Posted By Westfield Health

Posted on20th July 2015

With the successes of last year’s Tour de France Grande Depart and this year’s Tour de Yorkshire, cycling has never had a higher profile. Gary Verity, who headed up the team who brought the Tour to Yorkshire, has just received a well deserved knighthood. The official Bike Week has just taken place, with the aim of getting more people cycling. But is the UK missing a trick by not encouraging cycling more and getting the health and wellbeing benefits on offer?

When the Tour came to Yorkshire

I remember the Tour de France stages in Yorkshire very well. I couldn’t have been more excited when it was announced but I was a bit unsure whether people would get behind it… But they did and it was great to see all the villages and towns get decked out with bunting and yellow bikes appearing everywhere.

To watch the crowds turn out on Sheffield’s “Côte de Wincobank” (known locally as Jenkin Road) was something to see. For those who don’t know it, this road in Sheffield is so fiercely steep it even has handrails on the pavement!

But while I’ve heard that cycling is the new golf and people are now spending big money, not on carbon fibre golf clubs, but on carbon fibre bikes, how much has the Tour’s legacy meant that people are using bikes as everyday transport?

On your bike

I’m a cycling commuter and it works out really well for me. If you want facts and figures, there’s a whole host of figures to dive into on cycling charity The CTC website.

  • Forty four per cent of the UK population either own or have access to a bike
  • Just a third of people cycle less than once a year or never
  • Only 4% of Brits cycle daily
  • This compares to nearly 30% of Danes, 28% of Finns and 43% of Dutch people.

As well as being kinder to our city streets and carbon footprints it is a brilliant way to build a bit of exercise into our daily routines, in a similar way to our recent walking campaign. The CTC says that:

  • cycling make you 10 years younger on the fitness front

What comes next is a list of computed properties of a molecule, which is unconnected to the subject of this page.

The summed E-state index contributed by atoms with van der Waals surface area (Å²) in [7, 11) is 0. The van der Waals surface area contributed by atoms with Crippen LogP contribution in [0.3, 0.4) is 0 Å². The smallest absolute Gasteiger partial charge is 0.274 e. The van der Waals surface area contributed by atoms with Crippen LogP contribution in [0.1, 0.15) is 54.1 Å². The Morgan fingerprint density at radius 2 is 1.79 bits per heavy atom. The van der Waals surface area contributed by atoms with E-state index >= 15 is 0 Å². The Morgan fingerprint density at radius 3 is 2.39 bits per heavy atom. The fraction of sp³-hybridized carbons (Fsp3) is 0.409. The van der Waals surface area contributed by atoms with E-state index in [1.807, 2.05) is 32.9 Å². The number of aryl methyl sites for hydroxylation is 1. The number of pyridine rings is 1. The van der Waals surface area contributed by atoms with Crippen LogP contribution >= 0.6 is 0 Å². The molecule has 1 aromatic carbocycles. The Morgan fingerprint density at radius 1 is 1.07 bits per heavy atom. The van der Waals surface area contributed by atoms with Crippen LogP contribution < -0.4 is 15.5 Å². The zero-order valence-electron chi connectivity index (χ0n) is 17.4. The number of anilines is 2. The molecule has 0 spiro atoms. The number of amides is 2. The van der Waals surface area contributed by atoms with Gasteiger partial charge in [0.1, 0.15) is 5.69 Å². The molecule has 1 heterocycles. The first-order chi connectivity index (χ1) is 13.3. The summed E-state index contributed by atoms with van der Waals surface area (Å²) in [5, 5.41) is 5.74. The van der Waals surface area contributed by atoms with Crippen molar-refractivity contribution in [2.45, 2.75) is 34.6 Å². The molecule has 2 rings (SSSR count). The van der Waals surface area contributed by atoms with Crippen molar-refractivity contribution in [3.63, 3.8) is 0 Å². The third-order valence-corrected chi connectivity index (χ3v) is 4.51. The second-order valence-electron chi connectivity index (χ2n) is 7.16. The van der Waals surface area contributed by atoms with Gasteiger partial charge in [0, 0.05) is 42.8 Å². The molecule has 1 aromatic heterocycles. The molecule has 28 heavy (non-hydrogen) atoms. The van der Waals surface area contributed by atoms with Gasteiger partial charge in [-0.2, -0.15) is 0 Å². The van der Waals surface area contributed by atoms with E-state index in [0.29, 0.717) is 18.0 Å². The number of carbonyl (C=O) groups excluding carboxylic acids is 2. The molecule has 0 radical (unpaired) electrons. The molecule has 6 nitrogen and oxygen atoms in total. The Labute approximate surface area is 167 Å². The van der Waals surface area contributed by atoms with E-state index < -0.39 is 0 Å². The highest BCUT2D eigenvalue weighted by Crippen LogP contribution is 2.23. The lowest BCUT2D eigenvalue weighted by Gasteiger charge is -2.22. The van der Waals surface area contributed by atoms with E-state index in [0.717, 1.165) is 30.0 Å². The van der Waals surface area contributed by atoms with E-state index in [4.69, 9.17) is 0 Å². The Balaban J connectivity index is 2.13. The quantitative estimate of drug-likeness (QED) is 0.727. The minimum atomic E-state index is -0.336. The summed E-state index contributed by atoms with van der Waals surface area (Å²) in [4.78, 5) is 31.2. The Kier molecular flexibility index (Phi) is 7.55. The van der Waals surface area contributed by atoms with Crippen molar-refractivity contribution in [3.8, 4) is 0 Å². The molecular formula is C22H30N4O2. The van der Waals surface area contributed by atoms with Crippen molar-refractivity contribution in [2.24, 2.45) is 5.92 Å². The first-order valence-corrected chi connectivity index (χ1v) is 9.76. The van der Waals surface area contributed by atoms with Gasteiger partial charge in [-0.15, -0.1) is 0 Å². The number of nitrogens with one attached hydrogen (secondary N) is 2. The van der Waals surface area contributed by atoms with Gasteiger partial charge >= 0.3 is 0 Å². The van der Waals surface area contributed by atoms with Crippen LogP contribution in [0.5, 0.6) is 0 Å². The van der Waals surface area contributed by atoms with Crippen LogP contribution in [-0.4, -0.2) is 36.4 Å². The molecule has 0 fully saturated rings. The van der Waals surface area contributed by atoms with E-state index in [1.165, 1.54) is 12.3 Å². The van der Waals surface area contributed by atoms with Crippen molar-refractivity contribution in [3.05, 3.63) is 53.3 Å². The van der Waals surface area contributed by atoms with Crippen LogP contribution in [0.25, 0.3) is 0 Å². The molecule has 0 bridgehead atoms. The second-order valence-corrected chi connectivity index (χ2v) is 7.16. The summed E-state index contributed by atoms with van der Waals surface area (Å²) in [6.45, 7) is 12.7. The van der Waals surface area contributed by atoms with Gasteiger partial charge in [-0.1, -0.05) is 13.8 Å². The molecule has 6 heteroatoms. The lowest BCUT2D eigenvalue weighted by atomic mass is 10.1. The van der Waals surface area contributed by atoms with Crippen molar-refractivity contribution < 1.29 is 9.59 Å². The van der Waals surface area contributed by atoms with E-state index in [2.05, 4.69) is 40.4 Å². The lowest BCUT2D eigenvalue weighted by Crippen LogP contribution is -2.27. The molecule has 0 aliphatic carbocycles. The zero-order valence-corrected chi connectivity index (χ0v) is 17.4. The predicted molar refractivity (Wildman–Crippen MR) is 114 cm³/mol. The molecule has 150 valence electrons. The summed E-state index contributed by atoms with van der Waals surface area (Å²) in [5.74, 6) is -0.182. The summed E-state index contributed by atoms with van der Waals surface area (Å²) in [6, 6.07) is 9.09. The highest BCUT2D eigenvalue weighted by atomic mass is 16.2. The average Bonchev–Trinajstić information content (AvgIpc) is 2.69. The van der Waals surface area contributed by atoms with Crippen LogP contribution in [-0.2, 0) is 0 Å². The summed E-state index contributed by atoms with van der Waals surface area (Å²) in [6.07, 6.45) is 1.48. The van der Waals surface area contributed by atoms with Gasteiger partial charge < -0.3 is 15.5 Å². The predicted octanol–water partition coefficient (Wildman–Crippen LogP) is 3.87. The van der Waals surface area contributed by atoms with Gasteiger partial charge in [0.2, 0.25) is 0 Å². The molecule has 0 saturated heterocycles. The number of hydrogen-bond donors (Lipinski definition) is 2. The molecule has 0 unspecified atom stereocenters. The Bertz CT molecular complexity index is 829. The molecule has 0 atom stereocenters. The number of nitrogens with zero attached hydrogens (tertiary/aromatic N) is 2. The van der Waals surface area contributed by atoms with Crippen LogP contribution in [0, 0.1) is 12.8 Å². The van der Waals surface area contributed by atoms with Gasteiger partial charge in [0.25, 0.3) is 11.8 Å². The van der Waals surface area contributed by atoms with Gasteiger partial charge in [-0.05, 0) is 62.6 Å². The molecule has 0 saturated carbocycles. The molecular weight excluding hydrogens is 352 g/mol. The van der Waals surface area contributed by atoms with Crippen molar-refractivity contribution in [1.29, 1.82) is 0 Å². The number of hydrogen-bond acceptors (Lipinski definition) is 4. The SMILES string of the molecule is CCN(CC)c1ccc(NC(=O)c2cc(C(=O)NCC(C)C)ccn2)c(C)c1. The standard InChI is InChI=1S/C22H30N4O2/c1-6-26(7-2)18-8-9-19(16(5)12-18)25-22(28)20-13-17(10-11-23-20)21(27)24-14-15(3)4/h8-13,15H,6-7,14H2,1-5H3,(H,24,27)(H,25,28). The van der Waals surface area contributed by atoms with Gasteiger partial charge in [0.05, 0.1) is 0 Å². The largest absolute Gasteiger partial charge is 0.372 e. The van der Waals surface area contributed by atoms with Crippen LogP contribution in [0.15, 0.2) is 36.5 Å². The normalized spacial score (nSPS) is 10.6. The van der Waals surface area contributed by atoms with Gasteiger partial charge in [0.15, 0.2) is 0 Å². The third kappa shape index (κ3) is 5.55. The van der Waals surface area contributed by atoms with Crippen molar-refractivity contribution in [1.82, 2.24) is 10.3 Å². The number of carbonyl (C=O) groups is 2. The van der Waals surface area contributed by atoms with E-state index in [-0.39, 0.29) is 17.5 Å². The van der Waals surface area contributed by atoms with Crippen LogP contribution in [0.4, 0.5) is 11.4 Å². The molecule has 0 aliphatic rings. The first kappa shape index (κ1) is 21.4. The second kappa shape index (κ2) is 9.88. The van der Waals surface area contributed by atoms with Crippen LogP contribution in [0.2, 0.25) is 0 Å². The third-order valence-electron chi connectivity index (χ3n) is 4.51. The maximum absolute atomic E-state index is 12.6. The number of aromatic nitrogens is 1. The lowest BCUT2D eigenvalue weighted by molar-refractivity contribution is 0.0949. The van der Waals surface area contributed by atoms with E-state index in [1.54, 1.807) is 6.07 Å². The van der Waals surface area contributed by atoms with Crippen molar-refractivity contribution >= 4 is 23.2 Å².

• cyclists typically live two years longer and even take fewer sick days
  • Increased fitness can have a positive effect on long term conditions like type 2 diabetes, heart problems and stroke putting a strain on the NHS

Cycling a bit more is something we all could benefit from.

It’s safer than you think – and there’s plenty of people to help

People are put off cycling to work for a few different reasons. We are catered for pretty well here at Westfield Health with showers available and secure bike parking. In planning our move to our new home at Milton House we’ve included even better facilities. I’ve had very little problem with aggressive drivers and I don’t get worried in traffic. When I speak to family and friends they often find this hard to believe. They’re not alone unfortunately; 67% of non-cyclists feel that it is too dangerous to cycle on the road, but sports injury studies show that cycling is safer than tennis, gardening or even using a rowing machine. There’s no doubt that part of the reason cycling is more popular elsewhere is that other countries have invested in better cycling facilities taking cyclists away from other traffic.

And confidence is a further issue. It is understandable that adults who haven’t been on a bike since they were kids are nervous when they take to two wheels again, but cycling groups are providing help. Check the Bikeability website for information about adult cycling courses near you. Alternatively, look for local social cycling activities on the SkyRide website.

Cycling may not be as cheap and easy to get into as walking, but more cycling could benefit us all. Nicer, cleaner streets, a fitter happier workforce and less strain on the NHS? Something we could all sign up to.

*MAMiL = Middle Aged Men in Lycra

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